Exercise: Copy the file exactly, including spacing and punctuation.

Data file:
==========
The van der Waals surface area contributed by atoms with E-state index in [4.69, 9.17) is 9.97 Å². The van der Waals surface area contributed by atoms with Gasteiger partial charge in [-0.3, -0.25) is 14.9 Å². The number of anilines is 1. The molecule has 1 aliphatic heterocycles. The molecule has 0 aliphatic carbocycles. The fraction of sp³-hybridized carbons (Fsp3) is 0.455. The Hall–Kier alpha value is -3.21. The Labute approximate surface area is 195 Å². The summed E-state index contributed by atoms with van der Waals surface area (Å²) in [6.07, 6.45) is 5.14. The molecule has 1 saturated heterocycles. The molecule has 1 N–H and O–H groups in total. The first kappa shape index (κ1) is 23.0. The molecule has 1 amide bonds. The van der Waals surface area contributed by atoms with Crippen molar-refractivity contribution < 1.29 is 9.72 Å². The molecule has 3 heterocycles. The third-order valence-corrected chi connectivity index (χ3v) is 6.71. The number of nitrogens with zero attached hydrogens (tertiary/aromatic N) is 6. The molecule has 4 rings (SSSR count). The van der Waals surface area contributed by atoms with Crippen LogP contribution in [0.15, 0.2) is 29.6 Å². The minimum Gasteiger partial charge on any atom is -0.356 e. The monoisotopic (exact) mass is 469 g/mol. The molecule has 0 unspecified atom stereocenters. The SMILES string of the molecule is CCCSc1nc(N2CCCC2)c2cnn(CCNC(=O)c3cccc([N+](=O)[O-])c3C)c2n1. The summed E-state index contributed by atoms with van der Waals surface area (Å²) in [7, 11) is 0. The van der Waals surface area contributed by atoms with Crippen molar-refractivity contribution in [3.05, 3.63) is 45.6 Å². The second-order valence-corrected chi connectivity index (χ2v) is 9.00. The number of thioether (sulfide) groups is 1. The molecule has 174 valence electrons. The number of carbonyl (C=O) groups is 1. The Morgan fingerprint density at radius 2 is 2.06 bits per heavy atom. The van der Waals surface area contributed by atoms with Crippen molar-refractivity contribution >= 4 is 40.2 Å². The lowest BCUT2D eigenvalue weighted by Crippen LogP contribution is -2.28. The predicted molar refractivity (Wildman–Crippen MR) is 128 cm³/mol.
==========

The van der Waals surface area contributed by atoms with E-state index in [4.69, 9.17) is 9.97 Å². The van der Waals surface area contributed by atoms with Gasteiger partial charge in [-0.3, -0.25) is 14.9 Å². The number of anilines is 1. The molecule has 1 aliphatic heterocycles. The molecule has 0 aliphatic carbocycles. The fraction of sp³-hybridized carbons (Fsp3) is 0.455. The Hall–Kier alpha value is -3.21. The Labute approximate surface area is 195 Å². The summed E-state index contributed by atoms with van der Waals surface area (Å²) in [6.07, 6.45) is 5.14. The molecule has 1 saturated heterocycles. The molecule has 1 N–H and O–H groups in total. The first kappa shape index (κ1) is 23.0. The molecule has 1 amide bonds. The van der Waals surface area contributed by atoms with Crippen molar-refractivity contribution < 1.29 is 9.72 Å². The molecule has 3 heterocycles. The third-order valence-corrected chi connectivity index (χ3v) is 6.71. The number of nitrogens with zero attached hydrogens (tertiary/aromatic N) is 6. The molecule has 4 rings (SSSR count). The van der Waals surface area contributed by atoms with Crippen LogP contribution in [0.15, 0.2) is 29.6 Å². The minimum Gasteiger partial charge on any atom is -0.356 e. The monoisotopic (exact) mass is 469 g/mol. The molecule has 0 unspecified atom stereocenters. The SMILES string of the molecule is CCCSc1nc(N2CCCC2)c2cnn(CCNC(=O)c3cccc([N+](=O)[O-])c3C)c2n1. The summed E-state index contributed by atoms with van der Waals surface area (Å²) in [7, 11) is 0. The van der Waals surface area contributed by atoms with Crippen molar-refractivity contribution in [3.05, 3.63) is 45.6 Å². The second-order valence-corrected chi connectivity index (χ2v) is 9.00. The number of thioether (sulfide) groups is 1. The molecule has 174 valence electrons. The number of carbonyl (C=O) groups is 1. The Morgan fingerprint density at radius 2 is 2.06 bits per heavy atom. The van der Waals surface area contributed by atoms with Crippen molar-refractivity contribution >= 4 is 40.2 Å². The lowest BCUT2D eigenvalue weighted by Crippen LogP contribution is -2.28. The predicted molar refractivity (Wildman–Crippen MR) is 128 cm³/mol.